In a March 20, 2014, Notice of Proposed Rulemaking (Proposed Rule), the Federal Energy Regulatory Commission (FERC) proposed, among other things, a requirement that all interstate pipelines offer multiparty firm transportation contracts, whereby multiple shippers can share interstate gas pipeline capacity through a single service agreement. FERC noted that, under its proposal, “[P]ermitting such entities to enter into a single contract with the pipeline gives those entities the flexibility to choose contracting partners with complementary needs for pipeline capacity and to enter into an ongoing contractual relationship concerning how they will share the capacity.” FERC also suggested that the new requirement could make the purchase of firm pipeline capacity more affordable. Currently, the Proposed Rule applies only to firm capacity, but FERC is also seeking comments on whether it should require companies to offer multiparty interruptible service agreements.
FERC’s Proposed Rule marks a significant shift in FERC’s approach toward inter-affiliate service agreements. FERC has historically followed the approach that inter-affiliate sharing of firm transportation service violates the “shipper must have title” policy, a FERC requirement that all shippers must have title to the gas at the time the gas is delivered to the transporter and while the gas is being transported. However, in some circumstances, FERC has permitted the use of a single firm transportation service agreement for multiple shippers affiliated with a single agent. If adopted, the Proposed Rule would require interstate pipelines to offer multiparty transportation contracts, even those between affiliates. Additionally, to comply with FERC’s “shipper must have title” policy, interstate pipelines would also need to propose tariff provisions ensuring joint and several liability for all obligations for all shippers under the service agreement.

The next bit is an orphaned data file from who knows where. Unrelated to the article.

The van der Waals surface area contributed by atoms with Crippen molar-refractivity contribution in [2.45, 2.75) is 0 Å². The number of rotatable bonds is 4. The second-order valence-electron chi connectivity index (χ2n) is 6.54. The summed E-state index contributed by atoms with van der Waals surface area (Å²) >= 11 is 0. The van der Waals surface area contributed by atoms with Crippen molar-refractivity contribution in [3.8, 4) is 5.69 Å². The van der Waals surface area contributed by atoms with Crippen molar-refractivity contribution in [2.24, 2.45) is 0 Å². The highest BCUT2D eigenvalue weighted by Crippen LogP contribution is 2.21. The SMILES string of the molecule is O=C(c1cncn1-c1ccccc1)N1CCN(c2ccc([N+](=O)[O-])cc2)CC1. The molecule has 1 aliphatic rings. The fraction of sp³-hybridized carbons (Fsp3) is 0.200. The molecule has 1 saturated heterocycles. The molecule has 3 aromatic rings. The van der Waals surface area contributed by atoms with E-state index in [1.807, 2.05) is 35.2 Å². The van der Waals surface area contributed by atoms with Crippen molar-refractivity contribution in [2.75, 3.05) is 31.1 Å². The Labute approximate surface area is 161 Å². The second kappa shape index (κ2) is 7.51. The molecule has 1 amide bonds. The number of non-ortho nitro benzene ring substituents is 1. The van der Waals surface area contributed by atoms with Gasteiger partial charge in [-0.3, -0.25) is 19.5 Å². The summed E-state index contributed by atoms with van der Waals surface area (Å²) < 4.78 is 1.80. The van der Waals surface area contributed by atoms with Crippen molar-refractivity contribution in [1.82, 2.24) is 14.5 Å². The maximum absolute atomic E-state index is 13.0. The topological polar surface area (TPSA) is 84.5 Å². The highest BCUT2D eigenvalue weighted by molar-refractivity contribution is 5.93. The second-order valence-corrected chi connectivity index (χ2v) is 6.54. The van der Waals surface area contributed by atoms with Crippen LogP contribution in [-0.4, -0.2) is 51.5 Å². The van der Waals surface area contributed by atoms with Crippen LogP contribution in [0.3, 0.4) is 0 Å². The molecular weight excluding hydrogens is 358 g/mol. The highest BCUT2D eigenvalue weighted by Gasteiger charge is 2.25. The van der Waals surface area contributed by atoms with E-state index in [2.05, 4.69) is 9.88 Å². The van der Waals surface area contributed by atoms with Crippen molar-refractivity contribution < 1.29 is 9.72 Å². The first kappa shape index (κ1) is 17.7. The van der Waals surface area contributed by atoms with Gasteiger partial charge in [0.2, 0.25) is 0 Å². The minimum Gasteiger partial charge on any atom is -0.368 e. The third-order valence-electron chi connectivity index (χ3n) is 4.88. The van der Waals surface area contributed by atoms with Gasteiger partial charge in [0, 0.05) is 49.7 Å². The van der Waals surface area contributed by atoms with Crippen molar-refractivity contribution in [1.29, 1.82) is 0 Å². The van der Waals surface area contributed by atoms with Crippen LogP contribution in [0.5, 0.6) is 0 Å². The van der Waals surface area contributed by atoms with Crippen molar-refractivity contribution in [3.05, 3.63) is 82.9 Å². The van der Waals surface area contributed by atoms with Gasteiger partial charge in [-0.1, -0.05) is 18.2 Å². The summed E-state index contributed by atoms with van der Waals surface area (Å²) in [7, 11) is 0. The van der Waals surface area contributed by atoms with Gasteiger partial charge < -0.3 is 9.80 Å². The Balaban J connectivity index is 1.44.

The electric and natural gas industries, through the North American Energy Standards Board (NAESB), have 180 days after the Proposed Rule’s publication in the Federal Register in which to reach a consensus on revisions to the Proposed Rule. Regardless of whether or not NAESB is able to reach consensus on any revisions to the Commission’s proposals, comments are to be filed within 240 days after publication of the Proposed Rule.
The Proposed Rule is available in its entirety at: http://www.ferc.gov/whats-new/comm-meet/2014/032014/M-1.pdf.